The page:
So as you can see we kept quite busy along the 12 day sail.  But it wasn’t until the last day and night of our trip that we really felt as if we have sailed across the Atlantic Ocean and are worthy to call our selves trans-Atlantic sailors.  We were approximately 150nm off shore and a low pressure system that was traveling from the west to the coast of Ireland was getting close to our area.  Through the weather fax, Commander Weather and the Dutch Net with the Grib Files we were made aware that this system contained 30 knot winds that would begin in the afternoon and continue until midnight.  Marco and I prepared the boat for a stormy night by removing the dorades, putting a deep reef in the mainsail, attaching the storm jib and securing everything below.  By about noon the winds were steady at 25 kts and the waves were approximately 10-15 feet tall.  Dalliance was sailing along beautifully and we had an average of going 6 kts on a beam reach.  By 1600 however the winds started exceeding 25 kts and the wave height grew rapidly.  So, for the rest of the night Marco and I sailed Dalliance with winds that topped at 42 knots (considered a Gale) and the waves were approximately 20-30 feet tall. At times when we were in the trough between 2 waves all you could see was 2 walls of water in front and behind the boat.    For the rest of the evening our average speed was 7.6 kts and at one point our GPS recorded our average speed at 13.4 kts for a ˝ hour duration.  We did a great deal of surfing down the waves during this time. We were also in constant contact via the VHF with Sepia and Sandettie throughout the entire storm which was also reassuring.  It was a truly amazing experience.  There was not a single instant that we felt as if we were in danger or out of control.  Dalliance proved herself once again and I have to say that we weren’t too bad ourselves.    I have to admit that when midnight came along however, Marco and I said, “O.K., we know we can handle this kind of weather now, you can leave.”   It wasn’t until 0300 though that the storm finally began to abate and we were able to relax a little bit. 

       As you can see, at sea one develops more than just a casual interest in the weather.  We have several sources of weather information even while underway.  We have used the meteorologists at Commanders Weather Routers, to help determine the best weather window to start a passage , as well as to consult them via satellite telephone en route to discuss any new weather developments.  Weather faxes from NOAA or the UK have also been critical at keeping abreast of the weather systems, to find the most favorable weather as well as to help avoid more stormy areas.  The Navtex receiver is especially useful here in Europe, where each country's weather service broadcasts their local reports, as well as any navigational concerns or emergencies, in English no less.  Finally fellow cruisers at sea are happy to share their weather information via the VHF for nearby sailors or the shortwave radio for beyond 20 miles or so, to help get a clear picture of the conditions ahead.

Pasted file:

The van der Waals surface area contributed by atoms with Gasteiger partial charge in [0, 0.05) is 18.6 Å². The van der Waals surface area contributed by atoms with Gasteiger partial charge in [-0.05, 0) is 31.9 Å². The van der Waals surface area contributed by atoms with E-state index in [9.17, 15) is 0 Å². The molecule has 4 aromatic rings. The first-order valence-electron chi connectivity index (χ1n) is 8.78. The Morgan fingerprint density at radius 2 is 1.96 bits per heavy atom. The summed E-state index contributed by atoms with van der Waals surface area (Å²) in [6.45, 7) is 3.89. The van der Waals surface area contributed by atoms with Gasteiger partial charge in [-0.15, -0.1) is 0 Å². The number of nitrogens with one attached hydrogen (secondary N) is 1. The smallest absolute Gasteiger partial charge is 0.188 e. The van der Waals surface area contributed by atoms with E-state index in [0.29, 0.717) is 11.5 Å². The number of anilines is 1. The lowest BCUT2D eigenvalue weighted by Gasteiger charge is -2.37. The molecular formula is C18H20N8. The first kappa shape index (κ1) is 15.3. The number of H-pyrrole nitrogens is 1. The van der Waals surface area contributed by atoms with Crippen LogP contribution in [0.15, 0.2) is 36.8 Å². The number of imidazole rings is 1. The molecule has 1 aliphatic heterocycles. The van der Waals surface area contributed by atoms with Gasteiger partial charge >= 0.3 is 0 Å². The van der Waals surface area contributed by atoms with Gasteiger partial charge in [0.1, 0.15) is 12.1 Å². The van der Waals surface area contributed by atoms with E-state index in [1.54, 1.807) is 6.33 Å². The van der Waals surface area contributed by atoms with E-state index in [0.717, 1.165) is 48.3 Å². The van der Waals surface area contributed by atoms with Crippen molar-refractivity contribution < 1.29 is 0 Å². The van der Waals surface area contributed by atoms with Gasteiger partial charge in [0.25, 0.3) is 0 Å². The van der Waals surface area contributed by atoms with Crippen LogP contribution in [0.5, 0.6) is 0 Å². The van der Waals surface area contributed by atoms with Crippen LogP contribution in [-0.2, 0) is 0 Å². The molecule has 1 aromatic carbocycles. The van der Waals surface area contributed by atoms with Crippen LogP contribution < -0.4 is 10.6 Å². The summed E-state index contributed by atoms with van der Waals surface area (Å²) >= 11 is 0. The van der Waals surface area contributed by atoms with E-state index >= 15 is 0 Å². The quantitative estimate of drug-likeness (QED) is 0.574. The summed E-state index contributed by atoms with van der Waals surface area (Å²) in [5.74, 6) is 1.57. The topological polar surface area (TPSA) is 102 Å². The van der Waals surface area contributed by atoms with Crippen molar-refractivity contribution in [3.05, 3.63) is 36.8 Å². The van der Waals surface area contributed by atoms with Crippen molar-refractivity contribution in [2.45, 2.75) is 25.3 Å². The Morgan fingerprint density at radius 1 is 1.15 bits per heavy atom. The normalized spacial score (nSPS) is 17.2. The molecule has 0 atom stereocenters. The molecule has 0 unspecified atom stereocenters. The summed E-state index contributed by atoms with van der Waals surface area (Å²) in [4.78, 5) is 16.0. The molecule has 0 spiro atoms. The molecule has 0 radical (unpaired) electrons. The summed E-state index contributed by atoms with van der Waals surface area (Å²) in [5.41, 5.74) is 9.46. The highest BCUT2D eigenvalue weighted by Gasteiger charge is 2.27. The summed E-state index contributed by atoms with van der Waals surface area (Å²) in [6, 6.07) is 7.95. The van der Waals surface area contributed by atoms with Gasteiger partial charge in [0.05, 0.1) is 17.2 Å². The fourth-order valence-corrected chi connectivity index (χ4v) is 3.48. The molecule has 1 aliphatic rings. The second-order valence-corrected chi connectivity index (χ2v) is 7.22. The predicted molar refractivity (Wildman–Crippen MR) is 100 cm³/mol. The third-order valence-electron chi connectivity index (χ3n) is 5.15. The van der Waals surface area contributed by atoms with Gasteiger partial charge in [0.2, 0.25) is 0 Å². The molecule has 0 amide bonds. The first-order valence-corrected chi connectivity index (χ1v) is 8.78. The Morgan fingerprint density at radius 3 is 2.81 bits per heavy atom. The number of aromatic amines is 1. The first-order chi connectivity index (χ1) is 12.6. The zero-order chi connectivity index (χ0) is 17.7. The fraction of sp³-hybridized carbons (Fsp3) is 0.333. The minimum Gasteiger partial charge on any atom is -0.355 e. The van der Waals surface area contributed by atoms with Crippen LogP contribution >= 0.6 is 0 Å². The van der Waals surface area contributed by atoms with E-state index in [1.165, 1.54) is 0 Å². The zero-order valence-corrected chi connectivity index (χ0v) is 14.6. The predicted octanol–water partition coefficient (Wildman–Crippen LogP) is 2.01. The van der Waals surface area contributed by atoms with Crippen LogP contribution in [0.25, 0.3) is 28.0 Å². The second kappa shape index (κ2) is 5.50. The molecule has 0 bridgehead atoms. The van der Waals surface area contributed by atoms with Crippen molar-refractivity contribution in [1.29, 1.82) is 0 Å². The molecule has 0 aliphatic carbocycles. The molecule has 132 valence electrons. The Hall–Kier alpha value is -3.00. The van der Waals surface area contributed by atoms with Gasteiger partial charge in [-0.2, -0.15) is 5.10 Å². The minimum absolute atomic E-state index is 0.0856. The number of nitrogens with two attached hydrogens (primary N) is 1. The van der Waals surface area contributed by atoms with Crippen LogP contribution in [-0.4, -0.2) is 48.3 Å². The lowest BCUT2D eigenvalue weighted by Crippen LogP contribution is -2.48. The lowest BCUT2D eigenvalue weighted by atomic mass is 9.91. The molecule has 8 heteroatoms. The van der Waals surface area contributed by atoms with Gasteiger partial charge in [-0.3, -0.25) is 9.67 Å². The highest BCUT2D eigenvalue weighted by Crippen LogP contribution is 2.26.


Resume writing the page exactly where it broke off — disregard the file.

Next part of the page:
On July 9th at 1430 we arrived in Falmouth, England, a little tired but very excited.  WE NOW HAVE SAILED ACROSS THE ATLANTIC OCEAN!!!!!!!

Our landfall was celebrated that evening in an English pub with our new Dutch friends.  The shared experience of a gale at sea, forged a unique friendship made at the high seas.

Quiz:  Can anyone identify the organism pictured above.  We have seen thousands of these floating on our passage between the Azores and the UK.  The white central portion is about the size of a walnut.  The winner(s) will be posted on the web and have a chance at world fame.  Please email us your answers, and sources of your information.  If you feel that you would like to hide the degree of your genius, or just hide the fact that you actually look at this website, please let us know that you would like to remain anonymous.